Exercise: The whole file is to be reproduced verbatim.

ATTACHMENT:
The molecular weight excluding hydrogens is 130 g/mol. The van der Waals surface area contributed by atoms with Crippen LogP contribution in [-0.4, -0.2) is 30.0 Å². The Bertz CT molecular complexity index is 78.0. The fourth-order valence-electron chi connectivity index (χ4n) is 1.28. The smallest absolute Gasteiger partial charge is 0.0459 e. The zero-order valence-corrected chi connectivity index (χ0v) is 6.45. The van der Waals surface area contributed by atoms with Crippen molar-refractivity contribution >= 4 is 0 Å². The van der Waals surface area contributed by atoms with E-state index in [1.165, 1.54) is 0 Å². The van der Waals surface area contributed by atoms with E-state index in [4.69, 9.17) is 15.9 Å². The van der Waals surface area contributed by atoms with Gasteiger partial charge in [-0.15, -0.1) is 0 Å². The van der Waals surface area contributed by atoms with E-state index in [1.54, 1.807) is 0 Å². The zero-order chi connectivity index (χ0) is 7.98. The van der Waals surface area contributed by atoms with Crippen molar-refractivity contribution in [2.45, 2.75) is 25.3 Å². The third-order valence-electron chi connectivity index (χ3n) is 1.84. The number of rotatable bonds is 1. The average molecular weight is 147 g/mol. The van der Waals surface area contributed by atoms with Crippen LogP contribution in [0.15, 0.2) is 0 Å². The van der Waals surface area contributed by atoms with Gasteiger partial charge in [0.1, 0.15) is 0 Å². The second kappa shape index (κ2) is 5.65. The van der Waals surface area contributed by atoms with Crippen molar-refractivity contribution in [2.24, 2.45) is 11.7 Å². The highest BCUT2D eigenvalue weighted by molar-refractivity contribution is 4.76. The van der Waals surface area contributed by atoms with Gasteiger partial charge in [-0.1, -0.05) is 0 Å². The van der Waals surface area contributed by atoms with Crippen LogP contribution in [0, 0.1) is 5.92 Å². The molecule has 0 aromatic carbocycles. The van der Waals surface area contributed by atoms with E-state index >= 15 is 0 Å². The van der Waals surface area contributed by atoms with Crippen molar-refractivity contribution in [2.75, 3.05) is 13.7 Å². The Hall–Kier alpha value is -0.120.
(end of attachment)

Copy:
The molecular weight excluding hydrogens is 130 g/mol. The van der Waals surface area contributed by atoms with Crippen LogP contribution in [-0.4, -0.2) is 30.0 Å². The Bertz CT molecular complexity index is 78.0. The fourth-order valence-electron chi connectivity index (χ4n) is 1.28. The smallest absolute Gasteiger partial charge is 0.0459 e. The zero-order valence-corrected chi connectivity index (χ0v) is 6.45. The van der Waals surface area contributed by atoms with Crippen molar-refractivity contribution >= 4 is 0 Å². The van der Waals surface area contributed by atoms with E-state index in [1.165, 1.54) is 0 Å². The van der Waals surface area contributed by atoms with E-state index in [4.69, 9.17) is 15.9 Å². The van der Waals surface area contributed by atoms with Gasteiger partial charge in [-0.15, -0.1) is 0 Å². The van der Waals surface area contributed by atoms with E-state index in [1.54, 1.807) is 0 Å². The zero-order chi connectivity index (χ0) is 7.98. The van der Waals surface area contributed by atoms with Crippen molar-refractivity contribution in [2.45, 2.75) is 25.3 Å². The third-order valence-electron chi connectivity index (χ3n) is 1.84. The number of rotatable bonds is 1. The average molecular weight is 147 g/mol. The van der Waals surface area contributed by atoms with Crippen LogP contribution in [0.15, 0.2) is 0 Å². The van der Waals surface area contributed by atoms with Gasteiger partial charge in [0.1, 0.15) is 0 Å². The second kappa shape index (κ2) is 5.65. The van der Waals surface area contributed by atoms with Crippen molar-refractivity contribution in [2.24, 2.45) is 11.7 Å². The highest BCUT2D eigenvalue weighted by molar-refractivity contribution is 4.76. The van der Waals surface area contributed by atoms with Gasteiger partial charge in [-0.1, -0.05) is 0 Å². The van der Waals surface area contributed by atoms with Crippen LogP contribution in [0, 0.1) is 5.92 Å². The molecule has 0 aromatic carbocycles. The van der Waals surface area contributed by atoms with E-state index >= 15 is 0 Å². The van der Waals surface area contributed by atoms with Crippen molar-refractivity contribution in [2.75, 3.05) is 13.7 Å². The Hall–Kier alpha value is -0.120.